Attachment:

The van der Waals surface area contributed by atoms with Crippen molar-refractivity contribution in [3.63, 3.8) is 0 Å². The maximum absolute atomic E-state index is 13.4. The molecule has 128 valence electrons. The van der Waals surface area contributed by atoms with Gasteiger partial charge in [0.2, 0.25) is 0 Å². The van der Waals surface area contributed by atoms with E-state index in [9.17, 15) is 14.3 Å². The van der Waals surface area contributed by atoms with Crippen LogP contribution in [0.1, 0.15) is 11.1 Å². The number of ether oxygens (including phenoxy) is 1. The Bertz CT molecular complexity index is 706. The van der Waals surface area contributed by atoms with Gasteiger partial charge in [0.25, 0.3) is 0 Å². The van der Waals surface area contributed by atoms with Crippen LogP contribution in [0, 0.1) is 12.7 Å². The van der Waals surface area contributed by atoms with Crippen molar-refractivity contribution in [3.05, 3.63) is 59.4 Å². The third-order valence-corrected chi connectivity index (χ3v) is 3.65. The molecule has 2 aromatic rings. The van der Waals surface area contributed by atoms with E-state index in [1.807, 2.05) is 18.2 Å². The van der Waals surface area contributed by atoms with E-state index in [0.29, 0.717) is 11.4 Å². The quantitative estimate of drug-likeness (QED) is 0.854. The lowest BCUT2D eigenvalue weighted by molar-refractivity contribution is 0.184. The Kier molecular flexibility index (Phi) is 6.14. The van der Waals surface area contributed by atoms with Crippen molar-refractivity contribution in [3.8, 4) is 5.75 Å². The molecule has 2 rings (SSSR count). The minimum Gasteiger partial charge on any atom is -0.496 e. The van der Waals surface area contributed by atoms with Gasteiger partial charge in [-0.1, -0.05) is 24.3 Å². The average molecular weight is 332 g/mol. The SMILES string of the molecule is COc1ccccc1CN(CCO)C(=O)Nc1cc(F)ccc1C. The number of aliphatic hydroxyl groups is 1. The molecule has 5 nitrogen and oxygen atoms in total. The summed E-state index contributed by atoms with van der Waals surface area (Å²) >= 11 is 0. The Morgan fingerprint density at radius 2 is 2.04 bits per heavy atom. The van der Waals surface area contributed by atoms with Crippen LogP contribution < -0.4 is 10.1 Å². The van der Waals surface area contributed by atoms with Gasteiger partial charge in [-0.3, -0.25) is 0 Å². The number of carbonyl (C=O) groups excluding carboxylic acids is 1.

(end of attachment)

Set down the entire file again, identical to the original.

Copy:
The van der Waals surface area contributed by atoms with Crippen molar-refractivity contribution in [3.63, 3.8) is 0 Å². The maximum absolute atomic E-state index is 13.4. The molecule has 128 valence electrons. The van der Waals surface area contributed by atoms with Gasteiger partial charge in [0.2, 0.25) is 0 Å². The van der Waals surface area contributed by atoms with E-state index in [9.17, 15) is 14.3 Å². The van der Waals surface area contributed by atoms with Crippen LogP contribution in [0.1, 0.15) is 11.1 Å². The number of ether oxygens (including phenoxy) is 1. The Bertz CT molecular complexity index is 706. The van der Waals surface area contributed by atoms with Gasteiger partial charge in [0.25, 0.3) is 0 Å². The van der Waals surface area contributed by atoms with Crippen LogP contribution in [0, 0.1) is 12.7 Å². The van der Waals surface area contributed by atoms with Crippen molar-refractivity contribution in [3.05, 3.63) is 59.4 Å². The third-order valence-corrected chi connectivity index (χ3v) is 3.65. The molecule has 2 aromatic rings. The van der Waals surface area contributed by atoms with E-state index in [1.807, 2.05) is 18.2 Å². The van der Waals surface area contributed by atoms with E-state index in [0.29, 0.717) is 11.4 Å². The quantitative estimate of drug-likeness (QED) is 0.854. The lowest BCUT2D eigenvalue weighted by molar-refractivity contribution is 0.184. The Kier molecular flexibility index (Phi) is 6.14. The van der Waals surface area contributed by atoms with Crippen molar-refractivity contribution in [3.8, 4) is 5.75 Å². The molecule has 2 rings (SSSR count). The minimum Gasteiger partial charge on any atom is -0.496 e. The van der Waals surface area contributed by atoms with Gasteiger partial charge in [-0.1, -0.05) is 24.3 Å². The average molecular weight is 332 g/mol. The SMILES string of the molecule is COc1ccccc1CN(CCO)C(=O)Nc1cc(F)ccc1C. The number of aliphatic hydroxyl groups is 1. The molecule has 5 nitrogen and oxygen atoms in total. The summed E-state index contributed by atoms with van der Waals surface area (Å²) >= 11 is 0. The Morgan fingerprint density at radius 2 is 2.04 bits per heavy atom. The van der Waals surface area contributed by atoms with Crippen LogP contribution < -0.4 is 10.1 Å². The van der Waals surface area contributed by atoms with Gasteiger partial charge in [-0.3, -0.25) is 0 Å². The number of carbonyl (C=O) groups excluding carboxylic acids is 1.